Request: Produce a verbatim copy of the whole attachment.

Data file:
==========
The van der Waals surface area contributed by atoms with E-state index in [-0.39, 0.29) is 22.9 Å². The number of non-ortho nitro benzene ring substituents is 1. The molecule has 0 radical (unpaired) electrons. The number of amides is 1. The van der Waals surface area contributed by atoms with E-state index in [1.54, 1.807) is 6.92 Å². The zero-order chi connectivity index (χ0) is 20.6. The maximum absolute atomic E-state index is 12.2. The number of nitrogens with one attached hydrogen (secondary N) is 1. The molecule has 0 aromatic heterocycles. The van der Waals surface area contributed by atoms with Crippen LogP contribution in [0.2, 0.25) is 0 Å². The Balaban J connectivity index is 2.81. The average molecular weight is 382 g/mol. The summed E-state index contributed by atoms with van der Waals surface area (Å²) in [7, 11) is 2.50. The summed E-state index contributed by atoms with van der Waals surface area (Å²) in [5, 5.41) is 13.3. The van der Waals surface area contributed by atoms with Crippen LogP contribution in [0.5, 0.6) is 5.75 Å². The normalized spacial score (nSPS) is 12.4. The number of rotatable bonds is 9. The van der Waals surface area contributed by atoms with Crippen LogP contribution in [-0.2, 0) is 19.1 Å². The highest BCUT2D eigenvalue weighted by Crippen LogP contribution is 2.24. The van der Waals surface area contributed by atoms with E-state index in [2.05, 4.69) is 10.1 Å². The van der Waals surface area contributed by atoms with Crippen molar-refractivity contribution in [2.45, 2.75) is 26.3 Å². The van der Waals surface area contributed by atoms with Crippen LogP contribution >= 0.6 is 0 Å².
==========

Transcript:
The van der Waals surface area contributed by atoms with E-state index in [-0.39, 0.29) is 22.9 Å². The number of non-ortho nitro benzene ring substituents is 1. The molecule has 0 radical (unpaired) electrons. The number of amides is 1. The van der Waals surface area contributed by atoms with E-state index in [1.54, 1.807) is 6.92 Å². The zero-order chi connectivity index (χ0) is 20.6. The maximum absolute atomic E-state index is 12.2. The number of nitrogens with one attached hydrogen (secondary N) is 1. The molecule has 0 aromatic heterocycles. The van der Waals surface area contributed by atoms with Crippen LogP contribution in [0.2, 0.25) is 0 Å². The Balaban J connectivity index is 2.81. The average molecular weight is 382 g/mol. The summed E-state index contributed by atoms with van der Waals surface area (Å²) in [7, 11) is 2.50. The summed E-state index contributed by atoms with van der Waals surface area (Å²) in [5, 5.41) is 13.3. The van der Waals surface area contributed by atoms with Crippen LogP contribution in [0.5, 0.6) is 5.75 Å². The normalized spacial score (nSPS) is 12.4. The number of rotatable bonds is 9. The van der Waals surface area contributed by atoms with Crippen LogP contribution in [-0.2, 0) is 19.1 Å². The highest BCUT2D eigenvalue weighted by Crippen LogP contribution is 2.24. The van der Waals surface area contributed by atoms with E-state index in [2.05, 4.69) is 10.1 Å². The van der Waals surface area contributed by atoms with Crippen molar-refractivity contribution in [2.45, 2.75) is 26.3 Å². The van der Waals surface area contributed by atoms with Crippen LogP contribution >= 0.6 is 0 Å².